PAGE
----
Still a work in progress, but Silent Protagonist’s production blog for Or Be Eaten can be accessed at silentprotagonist.ca. Enjoy.
This is what it looks like when three people wearing rat/goblin puppets rehearse book-in-hand at a hellaciously early hour on a Sunday. I took these earlier today; left to right, it’s Graeme Black Robinson, Scott T. Garland, & Amy Marie Wallace, the cast of Silent Protagonist’s Or Be Eaten. I’m directing the thing for the Fringe this summer – we’re in St. Vlad’s theatre, which is a thoroughly sucky & disappointing venue (though it has better air-conditioning than the Factory, which makes up for a lot).
Or Be Eaten‘s a sort of urban-fairy tale, told with puppets & half-masks. I’m also incorporating a lot of le Coq-ish physical work into the piece. Basically it’s about a homeless youth named Ash who goes on a Neil Gaiman-esque odyssey into the bowels of the Torontonian subway system, on a quest to find some Edenic west-side neighborhood where “rent is affordable even after utilities, getting a job is easy, even without a reference.”
Graeme (Silent Protagonist’s AD) apparently has a production blog going, I’ll link to it when it’s live. Rehearsals for Or Be Eaten have a very different vibe than the rehearsals for my other show, The Hystericon (fewer tears, for one). It’s both refreshing & exciting to be able to work simultaneously on two pieces that differ so significantly in both tone & style. Amy’s got a bunch of gorgeous concept art that I might post, & Graeme’s puppets are consistently spectacular – more on that to come. In the meantime, enjoy the view.
And please please please please please please please read this.
My stage manager Nadia took this photo today:
She claims she was looking for inspiration for poster design &c., but in truth I think there’s a bit of the voyeur in her (she’s also a filmmaker, I think it comes with the territory). We’ve got an extremely rough & underdeveloped “blocking” to the piece (i.e., the actors know where they’re standing on stage), but now we move into a much more detailed kind of physical work. My stuff tends to be highly choreographed & stylized; I’m a bit of a Robert Wilsonian, I guess, a Meyerholdian, maybe. The trick will be to see whether an avant-garde aesthetic can be used tell what is essentiall a very human & honest & I hope capital T-True story. The Hystericon is a tricky beast.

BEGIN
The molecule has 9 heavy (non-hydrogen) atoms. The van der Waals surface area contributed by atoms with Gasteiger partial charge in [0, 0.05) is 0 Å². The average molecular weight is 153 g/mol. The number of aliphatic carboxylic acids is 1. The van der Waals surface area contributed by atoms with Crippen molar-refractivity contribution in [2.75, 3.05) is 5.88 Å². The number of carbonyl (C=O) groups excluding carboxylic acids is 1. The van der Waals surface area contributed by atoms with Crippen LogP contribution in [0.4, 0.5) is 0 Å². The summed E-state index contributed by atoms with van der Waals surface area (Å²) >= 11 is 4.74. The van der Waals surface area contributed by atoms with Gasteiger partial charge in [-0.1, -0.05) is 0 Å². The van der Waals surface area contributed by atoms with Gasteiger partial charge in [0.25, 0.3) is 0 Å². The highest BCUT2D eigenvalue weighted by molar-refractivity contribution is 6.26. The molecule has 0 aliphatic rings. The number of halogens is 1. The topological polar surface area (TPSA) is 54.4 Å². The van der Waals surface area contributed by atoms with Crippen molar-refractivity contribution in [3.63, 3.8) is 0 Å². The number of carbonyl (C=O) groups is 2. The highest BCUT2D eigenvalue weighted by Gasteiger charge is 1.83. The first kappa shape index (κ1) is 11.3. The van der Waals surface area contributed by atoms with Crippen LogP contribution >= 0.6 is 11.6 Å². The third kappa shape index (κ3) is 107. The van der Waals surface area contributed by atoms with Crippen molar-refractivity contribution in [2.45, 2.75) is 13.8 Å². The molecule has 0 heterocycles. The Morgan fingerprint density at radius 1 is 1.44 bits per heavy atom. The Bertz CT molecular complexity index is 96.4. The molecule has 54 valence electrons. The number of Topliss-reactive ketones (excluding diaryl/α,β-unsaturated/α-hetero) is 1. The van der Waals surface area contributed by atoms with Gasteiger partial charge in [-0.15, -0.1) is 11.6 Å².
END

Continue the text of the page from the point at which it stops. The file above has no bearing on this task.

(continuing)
But the actors – Renée Haché, Nicholas Porteous, Lesley Robertson, & Nicole Wilson – are all really taking to the work & the piece is already feeling “alive.” The key to success is to always surround yourself with people more talented than you are.
Also had the first read-through of Or Be Eaten…, the second (gulp) show I’m directing for the Fringe this year, produced by Silent Protagonist. It’s got a different vibe entirely; a puppet show, for one thing, urban fairy tale, a lot of fun. Graeme Black Robinson wrote the story & is also designing & building all the puppets – they already look gorgeous.
Moving into the new place at the end of the week. At some point I’ll manage to calm my pulse.
Stick in it the fridge, kiddos.
I am thrilled to officially announce my latest project – The Hystericon, debuting this summer in the Toronto Fringe Festival. We have just begun rehearsals with my theatre company, Good Old Neon.
In late 19th century Paris, Augustine, Blanche, & Geneviève are the most famous patients of Dr. Jean-Martin Charcot at the Salpêtrière insane asylum for women. They are his personal lab rats & performance artists, models & test subjects, as he conducts his experiments in “hysteria,” that dark recess of psychiatric medicine. Through the nascent technologies of photography & the black arts of hypnotism & psychopharmacology, Charcot turns them from troubled women into Hysterics, celebrities of the Belle Epoque: Augustine the Photogenic, whose pictures adorn Charcot’s publications; Blanche, “The Queen of Hysterics,” star performer in his public lectures; & Geneviève la Pucelle, who talks to God & believes she is possessed by demons – tonight they perform for their audience an hysterical revue, a cabaret, en Comédie en vaudeville, demonstrating the history & pathology of hysteria – but something seems to be going wrong. As lines are dropped & cues missed, the show starts to crumble, & the odyssey takes turn for the strange…
The Hystericon was inspired by the true life-stories of Augustine, Blanche, & Geneviève, & by the hundreds of black-&-white photographs taken of them by Dr. Charcot & his associates, found in the infamous Iconographie photographique de la Salpêtrière, the asylum’s annual photo album. Long a subject of fascination for art critics, historians, psychologists, feminists, & the darkly curious, now the first time a stage play is devoted not to the doctors & their experiments, but to the women themselves; their hopes, desires, loves, & fears.
Check out the Good Old Neon production blog at www.goodoldneon.ca! & follow us on Twitter @goodoldneonTO.